“We had some incidents at the beginning of the season,” said Pujolar. “To catch up with all the production of spare parts from the packages that we were running, and in parallel having the production of the new packages, that is something that has been the limitation. From Silverstone onwards, we are in a good position.
“Also, we were taking a bit of a margin. Tracks like Baku, Montreal and Monaco when you are close to the walls, just to make sure that if we have some damage on Friday that we don’t pay consequences later on. So now it will be better for the next few races at least.”
Pujolar suggested it wasn’t a “big issue” to run with the older specification on Friday in terms of set-up work as it only has a laptime impact.
Yet Bottas isn’t convinced – and he also reckons that continuity of specification gives the driver more confidence.
“It definitely gives you a bit more comfort,” said Bottas. “When you know on Friday or Saturday that you only have one piece of that spec floor or rear wing, you can’t take as much risk.
“And also for the set-up work, it definitely makes things easier that we can just have the same spec car from first practice for the rest of the weekend. When you change fundamental things like a diffuser, which was a big step for us, then things always change a bit.”
Reliability is a bigger question mark. Any Ferrari-related concerns are beyond the control of a team that not only uses its power units but also gearbox internals. Alfa Romeo produces its own gearbox casing in order to facilitate running pushrod rear suspension, a decision it has made primarily for cost-cap reasons.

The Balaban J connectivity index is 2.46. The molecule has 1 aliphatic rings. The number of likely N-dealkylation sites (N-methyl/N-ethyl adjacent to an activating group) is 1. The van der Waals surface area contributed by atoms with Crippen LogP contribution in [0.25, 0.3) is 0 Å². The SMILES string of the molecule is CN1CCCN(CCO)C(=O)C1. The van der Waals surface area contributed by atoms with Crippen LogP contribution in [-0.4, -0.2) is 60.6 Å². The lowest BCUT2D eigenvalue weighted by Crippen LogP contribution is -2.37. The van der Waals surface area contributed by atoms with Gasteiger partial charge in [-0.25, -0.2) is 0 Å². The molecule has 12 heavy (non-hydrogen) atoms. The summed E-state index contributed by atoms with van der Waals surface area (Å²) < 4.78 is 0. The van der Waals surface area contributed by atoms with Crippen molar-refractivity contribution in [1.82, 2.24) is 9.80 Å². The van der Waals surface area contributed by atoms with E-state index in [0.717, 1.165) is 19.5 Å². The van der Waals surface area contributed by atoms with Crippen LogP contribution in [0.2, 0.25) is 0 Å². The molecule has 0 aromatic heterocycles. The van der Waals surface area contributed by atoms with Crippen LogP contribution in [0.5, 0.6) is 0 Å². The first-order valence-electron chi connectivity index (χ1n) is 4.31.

But those problems that are within the team’s control are arising more often than would be liked, with Alfa Romeo only ranked ninth for the season in terms of kilometres completed during grand prix weekends at 11,470km. Only Haas – a fellow Ferrari customer – lags behind, while Mercedes leads the way with 13,124km.
The fundamental pace of the car is more encouraging. The Alfa Romeo is on average the sixth-fastest car, but it’s in a very tightly-packed group with Alpine and McLaren and has shown midfield-leading pace on several occasions. Its main weakness, rear-end instability in faster corners, has been improved and it’s a reasonably balanced car in terms of all-round performance.
Pujolar hopes to be in a position to be best-of-the-rest behind Red Bull, Ferrari and Mercedes – the latter of which has been third-best on race days at the vast majority of grands prix – at Silverstone.
“We can expect to be fighting at the top of the midfield again,” said Pujolar.
“We need to see [as] I don’t know if some teams will bring some packages in Silverstone. But I would say we have been pretty consistent at all different types of tracks and different types of aero efficiency as well.
“So for the next couple of races we expect to be fighting at the top of the midfield with Alpine, McLaren, see if we can get more points.
“Double points, that’s our target. We’re in a position that we want to be in Q3 with both cars, and that’s the way then we can fight solid races against Alpine first.”